Camera Trap Sightings From Namibia!
Camera Trap Sightings From Namibia!

Camera Trap Sightings From Namibia!

Namibia Wildlife Sanctuary

Namibia Wildlife Sanctuary

14 - 84 Nights from $1,369.00

Experience hands-on volunteering in Africa in the heart of the beautiful Namibian wilderness!

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David's Journey as a Return Volunteer in Africa and Sri Lanka!

David's Journey as a Return Volunteer in Africa and Sri Lanka!

Return volunteer David Pratt has joined the Kariega 'Big 5' Conservation Project in Africa and The Great Elephant Project in Sri Lanka and has shared his amazing experiences. From memorable wildlife encounters to valuable tips for future volunteers, find out more about his journey in today's blog.

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My Namibian Experience As A Mature Volunteer

My Namibian Experience As A Mature Volunteer

Barbara recently joined the Namibia Wildlife Sanctuary as a mature volunteer. Read today's blog to find out what she got up to during her time on the project including the highlights of her experience, up-close interactions with wildlife, and top tips for future volunteers.

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Two Rewilded Cheetahs, Two Years On - A Remarkable Rewilding Story

Two Rewilded Cheetahs, Two Years On - A Remarkable Rewilding Story

Join us on a remarkable rewilding journey as we revisit the inspiring story of Kumbe and Jabari, two cheetah brothers born in captivity who found their way back to the wild in Zimbabwe. Two years later, we delve into their Phase 3 of release with updates from The Rhino & Elephant Conservation Project.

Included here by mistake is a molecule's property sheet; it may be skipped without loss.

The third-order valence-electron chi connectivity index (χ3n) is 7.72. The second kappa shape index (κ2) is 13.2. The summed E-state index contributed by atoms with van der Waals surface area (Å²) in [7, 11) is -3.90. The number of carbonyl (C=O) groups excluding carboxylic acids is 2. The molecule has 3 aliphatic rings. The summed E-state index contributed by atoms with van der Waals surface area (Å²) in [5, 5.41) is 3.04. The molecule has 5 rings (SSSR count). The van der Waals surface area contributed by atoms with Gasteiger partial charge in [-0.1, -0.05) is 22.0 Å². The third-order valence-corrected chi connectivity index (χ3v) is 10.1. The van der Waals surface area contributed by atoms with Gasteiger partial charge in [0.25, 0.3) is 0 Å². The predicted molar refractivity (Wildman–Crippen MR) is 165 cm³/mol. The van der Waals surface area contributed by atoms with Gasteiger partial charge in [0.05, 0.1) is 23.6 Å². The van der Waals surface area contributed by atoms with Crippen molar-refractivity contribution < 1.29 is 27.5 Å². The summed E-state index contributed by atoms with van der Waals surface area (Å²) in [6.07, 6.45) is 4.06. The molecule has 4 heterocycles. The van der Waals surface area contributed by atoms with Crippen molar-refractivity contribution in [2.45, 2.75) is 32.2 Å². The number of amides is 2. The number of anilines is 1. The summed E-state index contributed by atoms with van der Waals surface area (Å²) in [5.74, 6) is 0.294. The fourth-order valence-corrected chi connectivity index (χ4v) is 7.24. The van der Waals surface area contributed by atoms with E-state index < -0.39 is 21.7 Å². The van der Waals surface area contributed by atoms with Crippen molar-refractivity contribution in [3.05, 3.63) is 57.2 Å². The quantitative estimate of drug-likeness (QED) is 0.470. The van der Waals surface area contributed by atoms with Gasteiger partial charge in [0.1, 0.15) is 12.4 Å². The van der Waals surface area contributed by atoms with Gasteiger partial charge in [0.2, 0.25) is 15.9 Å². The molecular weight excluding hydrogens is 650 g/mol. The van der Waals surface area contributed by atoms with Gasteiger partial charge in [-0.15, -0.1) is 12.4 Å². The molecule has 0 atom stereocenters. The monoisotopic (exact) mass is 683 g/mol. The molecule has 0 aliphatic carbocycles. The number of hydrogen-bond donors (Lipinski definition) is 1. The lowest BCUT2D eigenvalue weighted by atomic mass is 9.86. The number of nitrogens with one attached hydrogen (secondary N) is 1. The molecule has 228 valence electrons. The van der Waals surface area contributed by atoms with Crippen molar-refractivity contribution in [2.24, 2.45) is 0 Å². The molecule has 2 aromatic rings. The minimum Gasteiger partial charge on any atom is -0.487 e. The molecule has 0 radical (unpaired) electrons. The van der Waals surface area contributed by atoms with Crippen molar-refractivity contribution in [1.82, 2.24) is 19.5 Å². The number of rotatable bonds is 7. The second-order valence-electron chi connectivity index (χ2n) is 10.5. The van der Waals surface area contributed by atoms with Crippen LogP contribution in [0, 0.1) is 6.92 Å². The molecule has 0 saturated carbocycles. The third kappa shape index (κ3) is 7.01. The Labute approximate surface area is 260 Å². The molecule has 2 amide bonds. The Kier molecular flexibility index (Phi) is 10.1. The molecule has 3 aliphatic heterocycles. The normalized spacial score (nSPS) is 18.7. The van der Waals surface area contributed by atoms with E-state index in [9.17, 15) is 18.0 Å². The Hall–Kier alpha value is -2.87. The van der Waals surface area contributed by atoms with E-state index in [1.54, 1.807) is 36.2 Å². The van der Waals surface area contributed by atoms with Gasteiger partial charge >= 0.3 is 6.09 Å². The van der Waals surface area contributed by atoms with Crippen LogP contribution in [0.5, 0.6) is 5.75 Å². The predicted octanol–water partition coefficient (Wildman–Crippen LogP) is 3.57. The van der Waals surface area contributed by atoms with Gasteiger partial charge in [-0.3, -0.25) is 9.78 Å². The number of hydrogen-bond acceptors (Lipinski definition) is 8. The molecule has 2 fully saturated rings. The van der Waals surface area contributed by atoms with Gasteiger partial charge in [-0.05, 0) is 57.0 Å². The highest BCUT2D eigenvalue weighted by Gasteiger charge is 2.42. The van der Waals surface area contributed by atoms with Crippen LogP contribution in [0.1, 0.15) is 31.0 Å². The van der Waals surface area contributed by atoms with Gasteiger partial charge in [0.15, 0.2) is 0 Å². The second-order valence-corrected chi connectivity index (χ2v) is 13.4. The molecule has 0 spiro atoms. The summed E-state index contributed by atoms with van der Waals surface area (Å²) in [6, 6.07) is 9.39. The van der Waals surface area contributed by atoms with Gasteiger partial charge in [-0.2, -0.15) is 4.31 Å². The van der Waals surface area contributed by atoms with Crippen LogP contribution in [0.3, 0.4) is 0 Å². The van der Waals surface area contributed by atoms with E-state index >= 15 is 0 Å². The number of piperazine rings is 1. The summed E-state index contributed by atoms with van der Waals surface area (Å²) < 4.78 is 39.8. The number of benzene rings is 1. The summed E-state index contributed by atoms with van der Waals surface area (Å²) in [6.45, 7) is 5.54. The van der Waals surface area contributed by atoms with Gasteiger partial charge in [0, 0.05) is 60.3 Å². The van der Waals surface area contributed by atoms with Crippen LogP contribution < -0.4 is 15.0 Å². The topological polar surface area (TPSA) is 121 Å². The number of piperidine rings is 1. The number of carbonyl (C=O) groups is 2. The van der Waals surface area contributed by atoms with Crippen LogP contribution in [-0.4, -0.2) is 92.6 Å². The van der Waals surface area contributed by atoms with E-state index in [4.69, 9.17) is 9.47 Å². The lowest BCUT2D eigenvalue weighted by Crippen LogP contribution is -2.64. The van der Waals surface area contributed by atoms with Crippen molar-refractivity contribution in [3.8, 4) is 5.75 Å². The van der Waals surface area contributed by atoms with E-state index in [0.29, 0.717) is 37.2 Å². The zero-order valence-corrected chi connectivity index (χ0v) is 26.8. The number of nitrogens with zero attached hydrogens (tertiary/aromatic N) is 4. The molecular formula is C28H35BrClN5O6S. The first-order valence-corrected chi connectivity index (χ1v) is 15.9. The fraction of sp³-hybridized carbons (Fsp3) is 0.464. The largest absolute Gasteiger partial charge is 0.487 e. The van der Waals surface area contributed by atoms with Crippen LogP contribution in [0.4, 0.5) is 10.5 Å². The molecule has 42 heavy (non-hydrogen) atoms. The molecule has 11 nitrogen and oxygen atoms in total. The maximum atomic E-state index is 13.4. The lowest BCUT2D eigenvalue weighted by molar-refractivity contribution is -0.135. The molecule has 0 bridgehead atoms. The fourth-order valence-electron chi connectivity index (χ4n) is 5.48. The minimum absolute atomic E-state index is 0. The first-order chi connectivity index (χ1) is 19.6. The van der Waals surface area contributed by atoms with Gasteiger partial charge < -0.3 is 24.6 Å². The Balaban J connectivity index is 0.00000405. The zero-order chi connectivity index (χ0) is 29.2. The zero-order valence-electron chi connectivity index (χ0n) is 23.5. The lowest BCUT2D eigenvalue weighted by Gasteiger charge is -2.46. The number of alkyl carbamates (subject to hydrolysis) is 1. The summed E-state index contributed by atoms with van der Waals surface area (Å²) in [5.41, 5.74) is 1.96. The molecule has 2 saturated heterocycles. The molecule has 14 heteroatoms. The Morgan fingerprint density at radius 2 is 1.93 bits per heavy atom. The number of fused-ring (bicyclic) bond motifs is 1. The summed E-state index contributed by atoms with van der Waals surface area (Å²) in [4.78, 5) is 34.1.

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Posted by Michael Starbuck on 23rd Jan 2017 2 mins

Anyone who has been in the vicinity of wild animals before will know that more often than not, they can be very difficult to spot at times so a helping hand is often welcomed! It is in these situations where camera traps can come in very handy! A camera trap is a small camera, often contained within a protective box, which is placed in a location in which animals are often known to frequent.

Setting a camera trap

They are used as a non-invasive way of monitoring animal behaviour and movements, and one of our projects that makes a lot of use of these clever devices is the Namibia Wildlife Sanctuary. The staff at the sanctuary then uses the results from the camera traps to educate local people about the animal behaviour and how to avoid conflict with the wildlife.

Community work in Namibia

As the project is now spread across the sanctuary itself and three research sites, the cameras provide an invaluable insight into animal behaviour in this huge land mass, and we have some amazing snaps that they have gathered to share with you all!

Namibia Cheetah

First up we have this rather eerie image of 4 cheetahs gathering round for a drink at the Kanaan research site.

 

Namibia Elephants

Next we have an image of these gentle giants at the Mangetti research site!

 

Namibian Wild Dog

Found on the same research site as the elephants above, this African Wild Dog evidently fancied a nighttime stroll!

 

Namibia Leopard

In one of the most spectacular camera trap shots we have seen, here you can see a leopard walking calmly alongside an antelope. Leopards will only take down prey when they are hungry, so the fact that this particular big cat had already had a good meal meant that this lucky antelope had nothing to worry about!

Namibia Volunteers

Every now and again the cameras capture some 2 legged animals as well as the more regular 4 legged variety...

If you would like to be part of the team that helps to gather incredible images like these, then why not consider a volunteering trip to the Namibia Wildlife Sanctuary whilst you can still take advantage of the 20% off discount we are offering until the end of the month!

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